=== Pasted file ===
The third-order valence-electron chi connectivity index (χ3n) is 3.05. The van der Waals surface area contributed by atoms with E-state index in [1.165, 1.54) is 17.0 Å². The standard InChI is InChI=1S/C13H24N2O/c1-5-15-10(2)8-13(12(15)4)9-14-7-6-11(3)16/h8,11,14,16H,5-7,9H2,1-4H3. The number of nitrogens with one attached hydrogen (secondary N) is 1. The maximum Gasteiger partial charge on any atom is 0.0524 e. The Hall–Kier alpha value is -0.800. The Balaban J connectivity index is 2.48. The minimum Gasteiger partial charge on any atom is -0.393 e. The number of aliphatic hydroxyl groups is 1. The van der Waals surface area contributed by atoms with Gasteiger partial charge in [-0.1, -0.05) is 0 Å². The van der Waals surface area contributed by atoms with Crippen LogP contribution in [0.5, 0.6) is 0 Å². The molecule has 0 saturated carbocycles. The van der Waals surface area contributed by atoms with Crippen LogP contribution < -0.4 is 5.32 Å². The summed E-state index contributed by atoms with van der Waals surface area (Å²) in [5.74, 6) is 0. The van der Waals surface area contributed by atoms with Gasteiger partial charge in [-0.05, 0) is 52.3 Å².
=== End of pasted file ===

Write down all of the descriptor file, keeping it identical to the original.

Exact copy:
The third-order valence-electron chi connectivity index (χ3n) is 3.05. The van der Waals surface area contributed by atoms with E-state index in [1.165, 1.54) is 17.0 Å². The standard InChI is InChI=1S/C13H24N2O/c1-5-15-10(2)8-13(12(15)4)9-14-7-6-11(3)16/h8,11,14,16H,5-7,9H2,1-4H3. The number of nitrogens with one attached hydrogen (secondary N) is 1. The maximum Gasteiger partial charge on any atom is 0.0524 e. The Hall–Kier alpha value is -0.800. The Balaban J connectivity index is 2.48. The minimum Gasteiger partial charge on any atom is -0.393 e. The number of aliphatic hydroxyl groups is 1. The van der Waals surface area contributed by atoms with Gasteiger partial charge in [-0.1, -0.05) is 0 Å². The van der Waals surface area contributed by atoms with Crippen LogP contribution in [0.5, 0.6) is 0 Å². The molecule has 0 saturated carbocycles. The van der Waals surface area contributed by atoms with Crippen LogP contribution < -0.4 is 5.32 Å². The summed E-state index contributed by atoms with van der Waals surface area (Å²) in [5.74, 6) is 0. The van der Waals surface area contributed by atoms with Gasteiger partial charge in [-0.05, 0) is 52.3 Å².